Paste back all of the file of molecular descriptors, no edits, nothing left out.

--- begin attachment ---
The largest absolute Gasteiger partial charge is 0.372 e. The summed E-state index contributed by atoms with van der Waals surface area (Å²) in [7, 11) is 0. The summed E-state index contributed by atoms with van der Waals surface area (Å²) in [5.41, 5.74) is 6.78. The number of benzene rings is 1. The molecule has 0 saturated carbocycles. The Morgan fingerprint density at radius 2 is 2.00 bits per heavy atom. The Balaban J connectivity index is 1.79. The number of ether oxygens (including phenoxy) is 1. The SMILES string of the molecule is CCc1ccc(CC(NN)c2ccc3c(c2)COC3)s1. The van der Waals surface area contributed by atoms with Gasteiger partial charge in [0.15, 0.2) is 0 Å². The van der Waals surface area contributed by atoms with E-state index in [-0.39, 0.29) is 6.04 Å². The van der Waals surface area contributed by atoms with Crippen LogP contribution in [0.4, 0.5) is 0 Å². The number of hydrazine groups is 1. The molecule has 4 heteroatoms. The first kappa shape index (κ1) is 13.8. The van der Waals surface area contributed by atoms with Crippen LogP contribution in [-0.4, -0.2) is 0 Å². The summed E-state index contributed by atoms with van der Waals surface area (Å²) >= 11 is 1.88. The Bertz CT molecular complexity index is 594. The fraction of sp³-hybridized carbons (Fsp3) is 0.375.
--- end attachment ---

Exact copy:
The largest absolute Gasteiger partial charge is 0.372 e. The summed E-state index contributed by atoms with van der Waals surface area (Å²) in [7, 11) is 0. The summed E-state index contributed by atoms with van der Waals surface area (Å²) in [5.41, 5.74) is 6.78. The number of benzene rings is 1. The molecule has 0 saturated carbocycles. The Morgan fingerprint density at radius 2 is 2.00 bits per heavy atom. The Balaban J connectivity index is 1.79. The number of ether oxygens (including phenoxy) is 1. The SMILES string of the molecule is CCc1ccc(CC(NN)c2ccc3c(c2)COC3)s1. The van der Waals surface area contributed by atoms with Gasteiger partial charge in [0.15, 0.2) is 0 Å². The van der Waals surface area contributed by atoms with E-state index in [-0.39, 0.29) is 6.04 Å². The van der Waals surface area contributed by atoms with Crippen LogP contribution in [0.4, 0.5) is 0 Å². The number of hydrazine groups is 1. The molecule has 4 heteroatoms. The first kappa shape index (κ1) is 13.8. The van der Waals surface area contributed by atoms with Crippen LogP contribution in [-0.4, -0.2) is 0 Å². The summed E-state index contributed by atoms with van der Waals surface area (Å²) >= 11 is 1.88. The Bertz CT molecular complexity index is 594. The fraction of sp³-hybridized carbons (Fsp3) is 0.375.